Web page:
Parents in Singapore should be made aware of a new genre of malevolent videos targeting young children on video-sharing sites such as YouTube.
The videos are easily found on children's channels on video-sharing sites.
They have familiar baby rhymes in the background and feature brightly coloured cartoon characters.
However, these characters act out violent and sexual scenes that exceed the tolerance level even of adults.
I was sickened and horrified when I saw one. Children may become traumatised or influenced by the violence.
But what troubled me most, as a researcher in the artificial intelligence industry, was how little we can do to rectify the problem, and how our current information infrastructure can be easily compromised by such well-engineered attacks.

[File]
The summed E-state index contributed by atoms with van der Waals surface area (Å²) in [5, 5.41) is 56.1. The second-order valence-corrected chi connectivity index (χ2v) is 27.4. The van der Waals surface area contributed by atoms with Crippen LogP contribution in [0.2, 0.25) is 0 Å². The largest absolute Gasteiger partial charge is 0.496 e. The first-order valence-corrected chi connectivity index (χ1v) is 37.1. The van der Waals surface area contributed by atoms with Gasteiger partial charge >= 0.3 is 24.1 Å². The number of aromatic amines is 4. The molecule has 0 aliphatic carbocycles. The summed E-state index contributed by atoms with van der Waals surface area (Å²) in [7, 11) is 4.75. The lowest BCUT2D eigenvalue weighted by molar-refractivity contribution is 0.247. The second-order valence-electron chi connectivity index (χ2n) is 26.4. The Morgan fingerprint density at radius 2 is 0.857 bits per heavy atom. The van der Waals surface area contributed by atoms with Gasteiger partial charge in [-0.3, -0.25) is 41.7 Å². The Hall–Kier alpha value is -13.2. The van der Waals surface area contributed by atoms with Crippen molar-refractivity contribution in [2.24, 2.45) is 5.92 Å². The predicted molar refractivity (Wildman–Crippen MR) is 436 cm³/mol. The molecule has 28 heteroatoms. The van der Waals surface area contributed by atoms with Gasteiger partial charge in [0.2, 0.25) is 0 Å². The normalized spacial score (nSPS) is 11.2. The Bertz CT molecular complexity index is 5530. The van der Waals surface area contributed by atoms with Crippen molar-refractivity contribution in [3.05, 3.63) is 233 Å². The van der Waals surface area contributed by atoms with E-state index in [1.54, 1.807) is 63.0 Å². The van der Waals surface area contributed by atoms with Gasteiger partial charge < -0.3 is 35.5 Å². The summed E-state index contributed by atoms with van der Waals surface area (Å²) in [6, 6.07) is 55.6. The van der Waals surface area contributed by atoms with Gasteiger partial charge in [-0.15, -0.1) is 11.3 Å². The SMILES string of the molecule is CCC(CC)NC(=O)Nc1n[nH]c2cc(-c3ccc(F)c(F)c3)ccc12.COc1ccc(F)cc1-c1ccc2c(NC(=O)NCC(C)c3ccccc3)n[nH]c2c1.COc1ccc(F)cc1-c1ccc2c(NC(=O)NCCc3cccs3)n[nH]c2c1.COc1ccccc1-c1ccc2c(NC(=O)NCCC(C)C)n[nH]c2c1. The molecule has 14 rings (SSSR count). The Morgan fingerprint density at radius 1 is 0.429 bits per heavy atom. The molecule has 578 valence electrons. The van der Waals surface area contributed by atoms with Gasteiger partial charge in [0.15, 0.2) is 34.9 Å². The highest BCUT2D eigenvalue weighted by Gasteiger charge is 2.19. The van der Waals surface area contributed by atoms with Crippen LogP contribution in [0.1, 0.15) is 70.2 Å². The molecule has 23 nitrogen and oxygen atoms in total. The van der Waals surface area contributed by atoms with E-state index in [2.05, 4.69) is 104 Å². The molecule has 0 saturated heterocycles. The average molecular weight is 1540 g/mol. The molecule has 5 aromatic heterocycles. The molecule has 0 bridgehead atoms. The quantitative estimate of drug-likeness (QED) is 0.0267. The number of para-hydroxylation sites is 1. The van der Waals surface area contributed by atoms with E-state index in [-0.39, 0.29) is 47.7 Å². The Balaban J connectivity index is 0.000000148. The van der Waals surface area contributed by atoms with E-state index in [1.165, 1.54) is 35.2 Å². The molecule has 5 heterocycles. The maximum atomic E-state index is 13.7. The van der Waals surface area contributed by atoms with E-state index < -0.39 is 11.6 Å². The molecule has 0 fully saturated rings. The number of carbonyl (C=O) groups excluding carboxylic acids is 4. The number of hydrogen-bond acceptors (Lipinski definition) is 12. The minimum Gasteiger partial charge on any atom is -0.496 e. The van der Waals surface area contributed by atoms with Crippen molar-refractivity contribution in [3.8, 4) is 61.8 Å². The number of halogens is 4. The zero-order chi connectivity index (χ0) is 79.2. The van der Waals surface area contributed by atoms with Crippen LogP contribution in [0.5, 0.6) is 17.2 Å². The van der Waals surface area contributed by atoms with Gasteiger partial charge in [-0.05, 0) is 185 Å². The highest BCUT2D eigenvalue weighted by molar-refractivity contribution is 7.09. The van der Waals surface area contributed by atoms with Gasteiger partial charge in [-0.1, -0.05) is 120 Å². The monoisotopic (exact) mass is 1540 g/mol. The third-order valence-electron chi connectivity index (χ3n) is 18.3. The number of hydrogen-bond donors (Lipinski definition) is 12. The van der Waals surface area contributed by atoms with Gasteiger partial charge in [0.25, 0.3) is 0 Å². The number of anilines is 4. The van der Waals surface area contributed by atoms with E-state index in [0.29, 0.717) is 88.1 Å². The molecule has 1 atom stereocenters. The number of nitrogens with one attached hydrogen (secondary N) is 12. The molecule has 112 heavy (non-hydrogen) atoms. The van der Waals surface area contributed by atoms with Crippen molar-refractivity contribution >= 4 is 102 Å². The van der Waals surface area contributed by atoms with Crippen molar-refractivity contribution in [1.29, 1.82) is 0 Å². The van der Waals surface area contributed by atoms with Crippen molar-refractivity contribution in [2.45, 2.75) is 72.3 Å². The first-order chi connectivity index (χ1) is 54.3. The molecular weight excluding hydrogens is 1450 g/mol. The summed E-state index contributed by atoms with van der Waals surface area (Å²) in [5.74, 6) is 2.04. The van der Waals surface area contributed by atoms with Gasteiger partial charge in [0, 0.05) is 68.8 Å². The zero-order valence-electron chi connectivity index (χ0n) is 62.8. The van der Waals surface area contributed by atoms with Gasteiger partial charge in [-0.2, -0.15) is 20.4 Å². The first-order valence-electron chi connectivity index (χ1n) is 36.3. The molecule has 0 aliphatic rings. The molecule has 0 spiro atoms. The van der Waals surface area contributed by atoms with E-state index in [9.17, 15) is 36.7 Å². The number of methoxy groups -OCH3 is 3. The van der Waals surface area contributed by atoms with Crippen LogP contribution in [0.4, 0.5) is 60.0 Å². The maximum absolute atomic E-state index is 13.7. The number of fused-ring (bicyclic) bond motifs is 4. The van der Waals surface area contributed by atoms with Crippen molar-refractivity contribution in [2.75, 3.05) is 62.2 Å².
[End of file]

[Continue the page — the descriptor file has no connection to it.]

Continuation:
In the tech industry, we use a combination of algorithmic recommendation and human feedback as a way to optimise knowledge sharing and discovery.
This good design has been exploited by video-makers.
They use harmless hashtags and cartoon characters to trick the classification algorithms on video-sharing sites into thinking these videos belong in the children's category.
Bots and humans then provide false reviews to fool the ranking algorithms. This results in the videos being promoted as recommended videos.
For the moment, we are without any legitimate weapon to counter this. But the fact is, even the best algorithms cannot match the darkness of some human minds.